8 GOP senators who voted for repeal of DADT

As with any big vote, it came down to a matter of individual conscience in the end. The 8 GOP senators who sided with the Democrats on the issue of DADT repeal all expressed varying degrees of concern over how the new policy will be implemented, but the surprise vote of Senator Burr in favor of repeal revealed the the North Carolinian as conflicted:

The Republican senators voting "yes" with the Democrats on repeal were Richard Burr of North Carolina, Mark Kirk of Illinois, John Ensign of Nevada, Scott Brown of Massachusetts, George Voinovich of Ohio, Lisa Murkowski of Alaska - and Olympia Snowe and Susan Collins, both of Maine.

But while Kirk and Ensign had previously indicated they were open to voting for repeal, Burr's vote came as a surprise even to the sponsors of the legislation. Collins, who led the charge for repeal in the Senate with Connecticut Sen. Joe Lieberman, said she lobbied every other GOP senator who voted for repeal, except for the North Carolina Republican.
"I was confident going into the vote today that we had six to seven votes. I didn't not expect eight," said Collins. "I was delighted but surprised with the vote from Sen. Burr. I think that was a gutsy vote and I was delighted. But he was not someone who I thought to lobby on the issue."

[...]

"It's just that we've had a generational change and I have vehemently objected to making a policy change of this magnitude at this time. When cloture was passed, that settled that," Burr said. "It's not accepted practice anywhere in our society, and it only makes sense. But again, I was vehemently opposed to the timing of this."

Burr was not speaking of homosexuality itself as "not accepted practice" but rather discriminating against gays. Mark Kirk, who was on the fence as late as Thursday, but eventually voted in favor of repeal:

"Following their exhaustive and considered military judgment, I support the Joint Chief's recommendation to implement the repeal of the current policy once the battle effectiveness of the forces is certified and proper preparations are complete," said Kirk. "The legislation before us provides our military leaders with the time they requested to change the policy."

Only two of the yes votes are up for re-election in 2012: Scott Brown and Olympia Snowe.






As with any big vote, it came down to a matter of individual conscience in the end. The 8 GOP senators who sided with the Democrats on the issue of DADT repeal all expressed varying degrees of concern over how the new policy will be implemented, but the surprise vote of Senator Burr in favor of repeal revealed the the North Carolinian as conflicted:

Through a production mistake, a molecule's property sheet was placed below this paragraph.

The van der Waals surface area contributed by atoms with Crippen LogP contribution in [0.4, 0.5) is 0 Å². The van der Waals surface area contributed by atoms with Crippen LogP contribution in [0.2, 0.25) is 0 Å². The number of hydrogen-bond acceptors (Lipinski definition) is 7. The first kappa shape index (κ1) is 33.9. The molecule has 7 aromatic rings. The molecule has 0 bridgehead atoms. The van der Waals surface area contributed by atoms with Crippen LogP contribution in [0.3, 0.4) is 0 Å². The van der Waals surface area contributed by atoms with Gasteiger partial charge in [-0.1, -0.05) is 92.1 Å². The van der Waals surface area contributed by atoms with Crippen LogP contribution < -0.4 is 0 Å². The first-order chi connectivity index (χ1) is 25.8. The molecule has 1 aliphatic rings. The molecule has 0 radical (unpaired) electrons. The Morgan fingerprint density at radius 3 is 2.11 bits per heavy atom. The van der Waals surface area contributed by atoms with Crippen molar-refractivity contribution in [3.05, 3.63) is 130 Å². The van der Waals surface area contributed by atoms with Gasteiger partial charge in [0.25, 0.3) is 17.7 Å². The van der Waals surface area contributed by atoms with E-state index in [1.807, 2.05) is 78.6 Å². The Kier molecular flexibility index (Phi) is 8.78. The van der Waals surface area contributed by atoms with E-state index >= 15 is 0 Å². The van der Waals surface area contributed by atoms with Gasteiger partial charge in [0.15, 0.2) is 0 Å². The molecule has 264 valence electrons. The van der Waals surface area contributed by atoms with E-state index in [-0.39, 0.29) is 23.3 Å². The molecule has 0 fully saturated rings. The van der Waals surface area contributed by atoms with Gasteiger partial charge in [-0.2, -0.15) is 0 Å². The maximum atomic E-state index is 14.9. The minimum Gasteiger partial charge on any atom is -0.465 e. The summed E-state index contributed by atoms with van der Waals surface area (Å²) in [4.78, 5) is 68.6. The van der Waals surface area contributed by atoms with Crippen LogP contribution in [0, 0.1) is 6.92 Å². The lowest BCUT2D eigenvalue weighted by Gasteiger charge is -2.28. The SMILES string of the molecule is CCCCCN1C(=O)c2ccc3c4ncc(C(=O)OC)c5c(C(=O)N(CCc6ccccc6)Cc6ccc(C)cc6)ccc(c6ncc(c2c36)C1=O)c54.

The Republican senators voting "yes" with the Democrats on repeal were Richard Burr of North Carolina, Mark Kirk of Illinois, John Ensign of Nevada, Scott Brown of Massachusetts, George Voinovich of Ohio, Lisa Murkowski of Alaska - and Olympia Snowe and Susan Collins, both of Maine.

But while Kirk and Ensign had previously indicated they were open to voting for repeal, Burr's vote came as a surprise even to the sponsors of the legislation. Collins, who led the charge for repeal in the Senate with Connecticut Sen. Joe Lieberman, said she lobbied every other GOP senator who voted for repeal, except for the North Carolina Republican.

"I was confident going into the vote today that we had six to seven votes. I didn't not expect eight," said Collins. "I was delighted but surprised with the vote from Sen. Burr. I think that was a gutsy vote and I was delighted. But he was not someone who I thought to lobby on the issue."

[...]

"It's just that we've had a generational change and I have vehemently objected to making a policy change of this magnitude at this time. When cloture was passed, that settled that," Burr said. "It's not accepted practice anywhere in our society, and it only makes sense. But again, I was vehemently opposed to the timing of this."

Burr was not speaking of homosexuality itself as "not accepted practice" but rather discriminating against gays. Mark Kirk, who was on the fence as late as Thursday, but eventually voted in favor of repeal:

"Following their exhaustive and considered military judgment, I support the Joint Chief's recommendation to implement the repeal of the current policy once the battle effectiveness of the forces is certified and proper preparations are complete," said Kirk. "The legislation before us provides our military leaders with the time they requested to change the policy."

Only two of the yes votes are up for re-election in 2012: Scott Brown and Olympia Snowe.






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